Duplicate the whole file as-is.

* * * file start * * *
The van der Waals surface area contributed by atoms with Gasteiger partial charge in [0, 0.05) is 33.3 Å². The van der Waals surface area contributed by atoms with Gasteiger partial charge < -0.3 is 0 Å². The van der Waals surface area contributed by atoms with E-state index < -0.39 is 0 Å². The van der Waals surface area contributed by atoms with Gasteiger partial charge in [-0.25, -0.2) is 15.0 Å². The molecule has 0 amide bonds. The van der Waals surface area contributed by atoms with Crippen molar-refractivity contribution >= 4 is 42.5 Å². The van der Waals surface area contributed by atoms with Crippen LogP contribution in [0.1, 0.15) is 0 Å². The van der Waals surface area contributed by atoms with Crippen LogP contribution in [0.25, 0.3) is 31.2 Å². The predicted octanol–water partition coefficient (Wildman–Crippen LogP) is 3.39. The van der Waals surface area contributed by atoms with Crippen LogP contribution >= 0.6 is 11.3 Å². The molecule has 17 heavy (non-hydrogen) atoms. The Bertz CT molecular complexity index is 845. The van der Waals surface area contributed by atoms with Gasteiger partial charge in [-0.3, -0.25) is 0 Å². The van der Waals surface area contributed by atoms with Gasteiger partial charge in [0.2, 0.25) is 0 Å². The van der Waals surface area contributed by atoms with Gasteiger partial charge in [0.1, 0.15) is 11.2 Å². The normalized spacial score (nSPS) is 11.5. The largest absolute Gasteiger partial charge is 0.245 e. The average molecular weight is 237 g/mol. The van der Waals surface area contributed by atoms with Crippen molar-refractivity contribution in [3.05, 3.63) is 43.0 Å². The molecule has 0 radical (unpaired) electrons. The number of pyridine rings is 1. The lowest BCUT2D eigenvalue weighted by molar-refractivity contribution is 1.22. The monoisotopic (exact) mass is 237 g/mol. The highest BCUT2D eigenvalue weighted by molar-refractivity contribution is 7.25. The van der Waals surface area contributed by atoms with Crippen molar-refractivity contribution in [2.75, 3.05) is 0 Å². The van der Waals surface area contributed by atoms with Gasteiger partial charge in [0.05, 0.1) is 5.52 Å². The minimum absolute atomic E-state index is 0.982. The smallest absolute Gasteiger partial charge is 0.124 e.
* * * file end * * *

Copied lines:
The van der Waals surface area contributed by atoms with Gasteiger partial charge in [0, 0.05) is 33.3 Å². The van der Waals surface area contributed by atoms with Gasteiger partial charge < -0.3 is 0 Å². The van der Waals surface area contributed by atoms with E-state index < -0.39 is 0 Å². The van der Waals surface area contributed by atoms with Gasteiger partial charge in [-0.25, -0.2) is 15.0 Å². The molecule has 0 amide bonds. The van der Waals surface area contributed by atoms with Crippen molar-refractivity contribution >= 4 is 42.5 Å². The van der Waals surface area contributed by atoms with Crippen LogP contribution in [0.1, 0.15) is 0 Å². The van der Waals surface area contributed by atoms with Crippen LogP contribution in [0.25, 0.3) is 31.2 Å². The predicted octanol–water partition coefficient (Wildman–Crippen LogP) is 3.39. The van der Waals surface area contributed by atoms with Crippen LogP contribution >= 0.6 is 11.3 Å². The molecule has 17 heavy (non-hydrogen) atoms. The Bertz CT molecular complexity index is 845. The van der Waals surface area contributed by atoms with Gasteiger partial charge in [-0.3, -0.25) is 0 Å². The van der Waals surface area contributed by atoms with Gasteiger partial charge in [0.2, 0.25) is 0 Å². The van der Waals surface area contributed by atoms with Gasteiger partial charge in [0.1, 0.15) is 11.2 Å². The normalized spacial score (nSPS) is 11.5. The largest absolute Gasteiger partial charge is 0.245 e. The average molecular weight is 237 g/mol. The van der Waals surface area contributed by atoms with Crippen molar-refractivity contribution in [3.05, 3.63) is 43.0 Å². The molecule has 0 radical (unpaired) electrons. The number of pyridine rings is 1. The lowest BCUT2D eigenvalue weighted by molar-refractivity contribution is 1.22. The monoisotopic (exact) mass is 237 g/mol. The highest BCUT2D eigenvalue weighted by molar-refractivity contribution is 7.25. The van der Waals surface area contributed by atoms with Crippen molar-refractivity contribution in [2.75, 3.05) is 0 Å². The van der Waals surface area contributed by atoms with Gasteiger partial charge in [0.05, 0.1) is 5.52 Å². The minimum absolute atomic E-state index is 0.982. The smallest absolute Gasteiger partial charge is 0.124 e.